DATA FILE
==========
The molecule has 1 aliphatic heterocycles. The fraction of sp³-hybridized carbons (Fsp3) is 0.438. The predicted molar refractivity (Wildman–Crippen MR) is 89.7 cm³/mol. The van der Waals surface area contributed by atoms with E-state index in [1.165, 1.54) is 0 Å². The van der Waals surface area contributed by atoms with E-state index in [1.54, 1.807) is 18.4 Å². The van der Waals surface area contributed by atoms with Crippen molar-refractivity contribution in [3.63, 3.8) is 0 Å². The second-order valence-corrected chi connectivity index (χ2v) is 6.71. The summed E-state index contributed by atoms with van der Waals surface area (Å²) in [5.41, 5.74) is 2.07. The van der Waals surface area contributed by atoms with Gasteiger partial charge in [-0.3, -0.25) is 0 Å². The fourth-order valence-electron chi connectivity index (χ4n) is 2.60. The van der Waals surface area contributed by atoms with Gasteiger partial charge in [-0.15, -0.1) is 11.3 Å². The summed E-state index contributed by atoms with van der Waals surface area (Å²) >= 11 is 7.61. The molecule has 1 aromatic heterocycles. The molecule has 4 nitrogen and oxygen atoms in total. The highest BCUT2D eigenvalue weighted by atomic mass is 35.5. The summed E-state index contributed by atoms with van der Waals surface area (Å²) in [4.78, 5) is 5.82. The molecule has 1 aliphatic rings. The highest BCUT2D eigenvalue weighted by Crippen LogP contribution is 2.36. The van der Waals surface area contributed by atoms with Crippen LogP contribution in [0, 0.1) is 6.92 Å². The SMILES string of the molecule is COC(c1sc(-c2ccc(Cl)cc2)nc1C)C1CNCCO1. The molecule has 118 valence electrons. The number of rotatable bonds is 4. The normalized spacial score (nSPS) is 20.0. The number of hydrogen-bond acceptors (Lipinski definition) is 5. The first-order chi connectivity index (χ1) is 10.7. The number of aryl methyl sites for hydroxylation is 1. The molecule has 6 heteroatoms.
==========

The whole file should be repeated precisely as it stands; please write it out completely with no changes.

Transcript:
The molecule has 1 aliphatic heterocycles. The fraction of sp³-hybridized carbons (Fsp3) is 0.438. The predicted molar refractivity (Wildman–Crippen MR) is 89.7 cm³/mol. The van der Waals surface area contributed by atoms with E-state index in [1.165, 1.54) is 0 Å². The van der Waals surface area contributed by atoms with E-state index in [1.54, 1.807) is 18.4 Å². The van der Waals surface area contributed by atoms with Crippen molar-refractivity contribution in [3.63, 3.8) is 0 Å². The second-order valence-corrected chi connectivity index (χ2v) is 6.71. The summed E-state index contributed by atoms with van der Waals surface area (Å²) in [5.41, 5.74) is 2.07. The van der Waals surface area contributed by atoms with Gasteiger partial charge in [-0.3, -0.25) is 0 Å². The fourth-order valence-electron chi connectivity index (χ4n) is 2.60. The van der Waals surface area contributed by atoms with Gasteiger partial charge in [-0.15, -0.1) is 11.3 Å². The summed E-state index contributed by atoms with van der Waals surface area (Å²) >= 11 is 7.61. The molecule has 1 aromatic heterocycles. The molecule has 4 nitrogen and oxygen atoms in total. The highest BCUT2D eigenvalue weighted by atomic mass is 35.5. The summed E-state index contributed by atoms with van der Waals surface area (Å²) in [4.78, 5) is 5.82. The molecule has 1 aliphatic rings. The highest BCUT2D eigenvalue weighted by Crippen LogP contribution is 2.36. The van der Waals surface area contributed by atoms with Crippen LogP contribution in [0, 0.1) is 6.92 Å². The SMILES string of the molecule is COC(c1sc(-c2ccc(Cl)cc2)nc1C)C1CNCCO1. The molecule has 118 valence electrons. The number of rotatable bonds is 4. The normalized spacial score (nSPS) is 20.0. The number of hydrogen-bond acceptors (Lipinski definition) is 5. The first-order chi connectivity index (χ1) is 10.7. The number of aryl methyl sites for hydroxylation is 1. The molecule has 6 heteroatoms.